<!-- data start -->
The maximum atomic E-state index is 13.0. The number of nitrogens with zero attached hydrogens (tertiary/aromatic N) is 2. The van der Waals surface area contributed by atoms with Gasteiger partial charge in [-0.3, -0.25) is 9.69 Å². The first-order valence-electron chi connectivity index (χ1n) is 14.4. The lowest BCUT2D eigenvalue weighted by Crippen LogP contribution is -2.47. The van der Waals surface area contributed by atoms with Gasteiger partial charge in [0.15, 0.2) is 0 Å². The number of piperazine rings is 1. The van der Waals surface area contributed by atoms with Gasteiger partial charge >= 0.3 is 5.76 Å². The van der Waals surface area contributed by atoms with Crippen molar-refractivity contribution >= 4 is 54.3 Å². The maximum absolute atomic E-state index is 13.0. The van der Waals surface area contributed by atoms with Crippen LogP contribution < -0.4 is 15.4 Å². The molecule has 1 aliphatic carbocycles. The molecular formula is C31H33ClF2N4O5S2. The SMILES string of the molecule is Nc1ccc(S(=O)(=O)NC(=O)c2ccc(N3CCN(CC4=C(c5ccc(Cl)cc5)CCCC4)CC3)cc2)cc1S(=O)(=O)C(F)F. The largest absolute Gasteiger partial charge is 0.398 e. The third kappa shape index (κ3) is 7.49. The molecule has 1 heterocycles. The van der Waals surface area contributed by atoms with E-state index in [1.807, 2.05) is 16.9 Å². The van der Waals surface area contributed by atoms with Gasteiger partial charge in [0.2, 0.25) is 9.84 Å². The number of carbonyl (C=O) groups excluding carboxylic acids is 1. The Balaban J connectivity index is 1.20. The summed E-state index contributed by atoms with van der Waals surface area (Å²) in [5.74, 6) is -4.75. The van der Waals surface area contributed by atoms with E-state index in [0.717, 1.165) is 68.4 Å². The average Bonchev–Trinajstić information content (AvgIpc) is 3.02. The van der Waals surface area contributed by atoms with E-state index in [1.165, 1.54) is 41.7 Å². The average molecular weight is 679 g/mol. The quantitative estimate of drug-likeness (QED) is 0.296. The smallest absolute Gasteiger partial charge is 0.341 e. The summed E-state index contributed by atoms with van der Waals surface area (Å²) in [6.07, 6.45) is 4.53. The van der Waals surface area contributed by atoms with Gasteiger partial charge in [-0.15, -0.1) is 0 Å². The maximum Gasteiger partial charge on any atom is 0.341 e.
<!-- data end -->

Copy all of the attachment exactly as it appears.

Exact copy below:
The maximum atomic E-state index is 13.0. The number of nitrogens with zero attached hydrogens (tertiary/aromatic N) is 2. The van der Waals surface area contributed by atoms with Gasteiger partial charge in [-0.3, -0.25) is 9.69 Å². The first-order valence-electron chi connectivity index (χ1n) is 14.4. The lowest BCUT2D eigenvalue weighted by Crippen LogP contribution is -2.47. The van der Waals surface area contributed by atoms with Gasteiger partial charge in [0.15, 0.2) is 0 Å². The number of piperazine rings is 1. The van der Waals surface area contributed by atoms with Gasteiger partial charge >= 0.3 is 5.76 Å². The van der Waals surface area contributed by atoms with Crippen molar-refractivity contribution >= 4 is 54.3 Å². The maximum absolute atomic E-state index is 13.0. The van der Waals surface area contributed by atoms with Crippen LogP contribution < -0.4 is 15.4 Å². The molecule has 1 aliphatic carbocycles. The molecular formula is C31H33ClF2N4O5S2. The SMILES string of the molecule is Nc1ccc(S(=O)(=O)NC(=O)c2ccc(N3CCN(CC4=C(c5ccc(Cl)cc5)CCCC4)CC3)cc2)cc1S(=O)(=O)C(F)F. The largest absolute Gasteiger partial charge is 0.398 e. The third kappa shape index (κ3) is 7.49. The molecule has 1 heterocycles. The van der Waals surface area contributed by atoms with E-state index in [1.807, 2.05) is 16.9 Å². The van der Waals surface area contributed by atoms with Gasteiger partial charge in [0.2, 0.25) is 9.84 Å². The number of carbonyl (C=O) groups excluding carboxylic acids is 1. The Balaban J connectivity index is 1.20. The summed E-state index contributed by atoms with van der Waals surface area (Å²) in [5.74, 6) is -4.75. The van der Waals surface area contributed by atoms with E-state index in [0.717, 1.165) is 68.4 Å². The average Bonchev–Trinajstić information content (AvgIpc) is 3.02. The van der Waals surface area contributed by atoms with E-state index in [1.165, 1.54) is 41.7 Å². The average molecular weight is 679 g/mol. The quantitative estimate of drug-likeness (QED) is 0.296. The smallest absolute Gasteiger partial charge is 0.341 e. The summed E-state index contributed by atoms with van der Waals surface area (Å²) in [6.07, 6.45) is 4.53. The van der Waals surface area contributed by atoms with Gasteiger partial charge in [-0.15, -0.1) is 0 Å². The maximum Gasteiger partial charge on any atom is 0.341 e.